A longtime substitute teacher was found guilty Monday of maliciously punishing students at a Bloomington elementary school, where authorities say she kicked a fifth-grade student in the shin and slapped another in the face.
Laura Kirstine Avery, 60, was found guilty on four charges by Hennepin County District Judge Lyonel Norris. She was acquitted on a charge of tampering with a witness.
According to the charges, a Bloomington school employee found four students crying in the hallway at Oak Grove Elementary on Dec. 13, 2012.
The students told her that Avery swore at them in the classroom and threatened to slap them if they didn’t do what she asked.
Prosecutors determined that Avery later took three students to a school “quiet” room, grabbing one student by the shoulder so hard that a school nurse observed redness on the boy. Another student told state investigators that Avery grabbed his neck and pushed him into the room.
In a separate incident, a girl told investigators that Avery slapped her face, pulled her hair and grabbed her around the neck so tightly that it was difficult to breathe. A 10-year-old boy told investigators that Avery kicked him in the shin on the way to recess. A school nurse documented a bruise on the boy’s shin where he said Avery kicked him.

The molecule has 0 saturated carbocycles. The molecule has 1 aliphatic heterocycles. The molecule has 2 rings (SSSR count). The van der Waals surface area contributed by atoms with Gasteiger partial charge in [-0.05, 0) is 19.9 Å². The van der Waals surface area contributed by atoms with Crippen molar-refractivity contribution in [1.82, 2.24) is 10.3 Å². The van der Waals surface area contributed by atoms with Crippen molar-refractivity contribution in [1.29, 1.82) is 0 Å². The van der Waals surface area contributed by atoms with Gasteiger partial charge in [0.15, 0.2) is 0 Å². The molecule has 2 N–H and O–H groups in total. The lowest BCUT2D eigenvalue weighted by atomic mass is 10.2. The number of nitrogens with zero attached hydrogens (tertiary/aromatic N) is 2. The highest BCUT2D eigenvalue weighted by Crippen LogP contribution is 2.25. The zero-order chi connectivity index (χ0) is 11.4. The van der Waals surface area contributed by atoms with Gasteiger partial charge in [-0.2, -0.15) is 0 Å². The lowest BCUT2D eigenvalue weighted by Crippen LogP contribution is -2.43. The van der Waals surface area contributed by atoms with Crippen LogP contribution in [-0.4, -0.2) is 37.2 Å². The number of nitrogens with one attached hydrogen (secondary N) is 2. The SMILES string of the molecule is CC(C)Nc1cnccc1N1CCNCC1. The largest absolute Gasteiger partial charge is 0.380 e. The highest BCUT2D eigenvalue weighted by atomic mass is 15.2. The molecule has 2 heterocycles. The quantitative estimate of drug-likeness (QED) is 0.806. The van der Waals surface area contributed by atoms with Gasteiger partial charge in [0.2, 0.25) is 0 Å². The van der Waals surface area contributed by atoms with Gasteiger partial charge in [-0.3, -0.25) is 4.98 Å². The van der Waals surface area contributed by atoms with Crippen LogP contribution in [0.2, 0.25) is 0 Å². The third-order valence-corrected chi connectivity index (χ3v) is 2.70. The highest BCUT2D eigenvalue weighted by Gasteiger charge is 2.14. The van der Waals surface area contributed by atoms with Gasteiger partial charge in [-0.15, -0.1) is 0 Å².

Other students corroborated the four students’ version of events, according to the charges.
Avery later admitted to investigators that the students “made a big deal of the names she called them … [that they] hate it when [she doesn’t] know their names.” She admitted she did say “crap” and “this is garbage” but denied using one obscenity the students claimed she uttered.
The students’ parents told police that their children continue to have nightmares about the incidents months after the abuse was reported.
Bloomington school officials said they removed Avery from the classroom as soon as they became aware of the incident and notified the Minnesota Department of Education. She started doing substitute teaching for the district in 2003.
“She was removed from the substitute rolls and will never be contacted by our district again,” said Rick Kaufman, a Bloomington schools spokesman.
Records show that Avery received her teaching license in 1986. As of Monday, that license was still active. Phone calls to the state Board of Teaching were not immediately returned.